West King Street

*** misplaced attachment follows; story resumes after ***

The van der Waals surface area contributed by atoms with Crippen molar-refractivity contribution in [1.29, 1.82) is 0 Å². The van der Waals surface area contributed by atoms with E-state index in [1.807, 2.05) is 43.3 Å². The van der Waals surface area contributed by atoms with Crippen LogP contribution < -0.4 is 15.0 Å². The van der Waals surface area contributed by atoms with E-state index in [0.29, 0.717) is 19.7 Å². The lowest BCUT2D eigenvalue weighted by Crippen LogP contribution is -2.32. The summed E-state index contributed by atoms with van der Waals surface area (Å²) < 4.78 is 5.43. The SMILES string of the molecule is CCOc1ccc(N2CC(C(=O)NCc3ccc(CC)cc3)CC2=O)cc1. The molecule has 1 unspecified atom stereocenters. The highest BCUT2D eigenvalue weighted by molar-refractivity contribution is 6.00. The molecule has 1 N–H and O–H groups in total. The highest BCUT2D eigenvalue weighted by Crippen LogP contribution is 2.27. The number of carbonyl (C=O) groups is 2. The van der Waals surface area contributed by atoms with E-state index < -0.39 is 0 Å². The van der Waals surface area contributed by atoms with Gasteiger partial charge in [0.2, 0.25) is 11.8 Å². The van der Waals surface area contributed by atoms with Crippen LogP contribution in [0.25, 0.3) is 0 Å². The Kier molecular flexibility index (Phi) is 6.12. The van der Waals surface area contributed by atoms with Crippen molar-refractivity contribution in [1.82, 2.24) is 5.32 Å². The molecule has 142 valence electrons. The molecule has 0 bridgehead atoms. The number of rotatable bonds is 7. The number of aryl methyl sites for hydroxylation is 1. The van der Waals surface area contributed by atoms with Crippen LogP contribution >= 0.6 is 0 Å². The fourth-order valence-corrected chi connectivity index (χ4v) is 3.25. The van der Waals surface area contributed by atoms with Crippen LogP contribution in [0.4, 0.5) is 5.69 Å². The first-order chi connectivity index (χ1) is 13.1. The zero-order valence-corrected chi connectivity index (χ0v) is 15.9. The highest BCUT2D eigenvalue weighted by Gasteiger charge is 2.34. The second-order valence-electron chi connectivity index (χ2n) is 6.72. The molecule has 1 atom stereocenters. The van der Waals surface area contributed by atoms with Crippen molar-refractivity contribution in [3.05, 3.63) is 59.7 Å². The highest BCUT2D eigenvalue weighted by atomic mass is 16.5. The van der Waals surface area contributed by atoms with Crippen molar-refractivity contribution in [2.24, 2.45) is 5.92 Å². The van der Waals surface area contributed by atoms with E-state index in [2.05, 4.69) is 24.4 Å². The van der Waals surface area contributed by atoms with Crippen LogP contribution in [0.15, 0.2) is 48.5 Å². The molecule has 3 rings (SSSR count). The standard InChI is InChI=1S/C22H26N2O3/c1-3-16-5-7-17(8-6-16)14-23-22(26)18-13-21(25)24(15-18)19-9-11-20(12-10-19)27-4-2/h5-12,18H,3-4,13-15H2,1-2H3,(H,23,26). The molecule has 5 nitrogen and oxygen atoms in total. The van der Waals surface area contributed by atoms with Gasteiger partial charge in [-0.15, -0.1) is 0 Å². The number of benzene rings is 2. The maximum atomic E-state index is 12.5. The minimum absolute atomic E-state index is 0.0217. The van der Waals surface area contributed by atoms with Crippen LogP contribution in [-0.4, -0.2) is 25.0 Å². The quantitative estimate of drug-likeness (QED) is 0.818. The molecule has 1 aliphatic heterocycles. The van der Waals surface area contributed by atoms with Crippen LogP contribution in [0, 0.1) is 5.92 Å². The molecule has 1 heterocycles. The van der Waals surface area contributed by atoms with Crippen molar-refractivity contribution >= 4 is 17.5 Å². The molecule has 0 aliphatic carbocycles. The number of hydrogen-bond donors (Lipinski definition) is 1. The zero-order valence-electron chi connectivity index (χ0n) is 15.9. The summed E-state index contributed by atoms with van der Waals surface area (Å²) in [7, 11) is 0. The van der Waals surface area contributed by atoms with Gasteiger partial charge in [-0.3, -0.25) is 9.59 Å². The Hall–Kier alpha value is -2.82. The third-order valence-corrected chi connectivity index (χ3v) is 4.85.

The Black Horse Tavern along King Street in Shippensburg was formerly known as Rippey's Tavern, built in the 1700s by Samuel Rippey, who operated the tavern until after 1750. His son, Capt. Rippey operated the tavern before 1771 until 1819. The tavern was made famous on Oct. 12, 1794, when George Washington and his company of officers stopped there for lunch while traveling from Carlisle to Chambersburg. Washington was going to western Pennsylvania to put down a rebellion by farmers who objected to paying the newly enacted tax on whiskey they distilled from their grain, known as the Whiskey Rebellion. As a result of this visit by Gen. Washington, the tavern at one time was called the “General Washington.”

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